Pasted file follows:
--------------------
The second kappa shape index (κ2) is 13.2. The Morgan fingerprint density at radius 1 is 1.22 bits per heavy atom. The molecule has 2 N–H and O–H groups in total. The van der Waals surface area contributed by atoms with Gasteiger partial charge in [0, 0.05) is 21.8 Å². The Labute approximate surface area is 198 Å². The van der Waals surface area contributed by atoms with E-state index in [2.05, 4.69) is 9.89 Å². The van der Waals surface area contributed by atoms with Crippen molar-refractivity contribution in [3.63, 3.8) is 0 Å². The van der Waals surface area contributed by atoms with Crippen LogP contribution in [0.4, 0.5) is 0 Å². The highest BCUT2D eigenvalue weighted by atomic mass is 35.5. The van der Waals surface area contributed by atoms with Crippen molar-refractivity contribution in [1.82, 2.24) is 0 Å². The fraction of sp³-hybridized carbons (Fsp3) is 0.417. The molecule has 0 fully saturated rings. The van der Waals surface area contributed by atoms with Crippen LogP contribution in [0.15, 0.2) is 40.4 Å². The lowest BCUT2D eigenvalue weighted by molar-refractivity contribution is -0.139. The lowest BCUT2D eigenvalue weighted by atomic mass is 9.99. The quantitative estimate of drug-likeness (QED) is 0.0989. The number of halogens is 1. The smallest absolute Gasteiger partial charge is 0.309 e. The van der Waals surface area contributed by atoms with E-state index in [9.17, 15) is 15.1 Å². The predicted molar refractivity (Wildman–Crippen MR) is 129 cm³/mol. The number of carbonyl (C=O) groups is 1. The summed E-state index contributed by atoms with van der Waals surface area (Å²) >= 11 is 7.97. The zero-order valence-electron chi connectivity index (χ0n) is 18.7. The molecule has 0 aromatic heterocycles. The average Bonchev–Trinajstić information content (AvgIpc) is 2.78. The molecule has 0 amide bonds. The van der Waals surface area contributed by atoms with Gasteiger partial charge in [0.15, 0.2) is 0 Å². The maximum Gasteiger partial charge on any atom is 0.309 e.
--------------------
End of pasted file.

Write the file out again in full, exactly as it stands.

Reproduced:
The second kappa shape index (κ2) is 13.2. The Morgan fingerprint density at radius 1 is 1.22 bits per heavy atom. The molecule has 2 N–H and O–H groups in total. The van der Waals surface area contributed by atoms with Gasteiger partial charge in [0, 0.05) is 21.8 Å². The Labute approximate surface area is 198 Å². The van der Waals surface area contributed by atoms with E-state index in [2.05, 4.69) is 9.89 Å². The van der Waals surface area contributed by atoms with Crippen molar-refractivity contribution in [3.63, 3.8) is 0 Å². The van der Waals surface area contributed by atoms with Crippen LogP contribution in [0.4, 0.5) is 0 Å². The highest BCUT2D eigenvalue weighted by atomic mass is 35.5. The van der Waals surface area contributed by atoms with Crippen molar-refractivity contribution in [1.82, 2.24) is 0 Å². The fraction of sp³-hybridized carbons (Fsp3) is 0.417. The molecule has 0 fully saturated rings. The van der Waals surface area contributed by atoms with Crippen LogP contribution in [0.15, 0.2) is 40.4 Å². The lowest BCUT2D eigenvalue weighted by molar-refractivity contribution is -0.139. The lowest BCUT2D eigenvalue weighted by atomic mass is 9.99. The quantitative estimate of drug-likeness (QED) is 0.0989. The number of halogens is 1. The smallest absolute Gasteiger partial charge is 0.309 e. The van der Waals surface area contributed by atoms with E-state index in [9.17, 15) is 15.1 Å². The predicted molar refractivity (Wildman–Crippen MR) is 129 cm³/mol. The number of carbonyl (C=O) groups is 1. The summed E-state index contributed by atoms with van der Waals surface area (Å²) >= 11 is 7.97. The zero-order valence-electron chi connectivity index (χ0n) is 18.7. The molecule has 0 aromatic heterocycles. The average Bonchev–Trinajstić information content (AvgIpc) is 2.78. The molecule has 0 amide bonds. The van der Waals surface area contributed by atoms with Gasteiger partial charge in [0.15, 0.2) is 0 Å². The maximum Gasteiger partial charge on any atom is 0.309 e.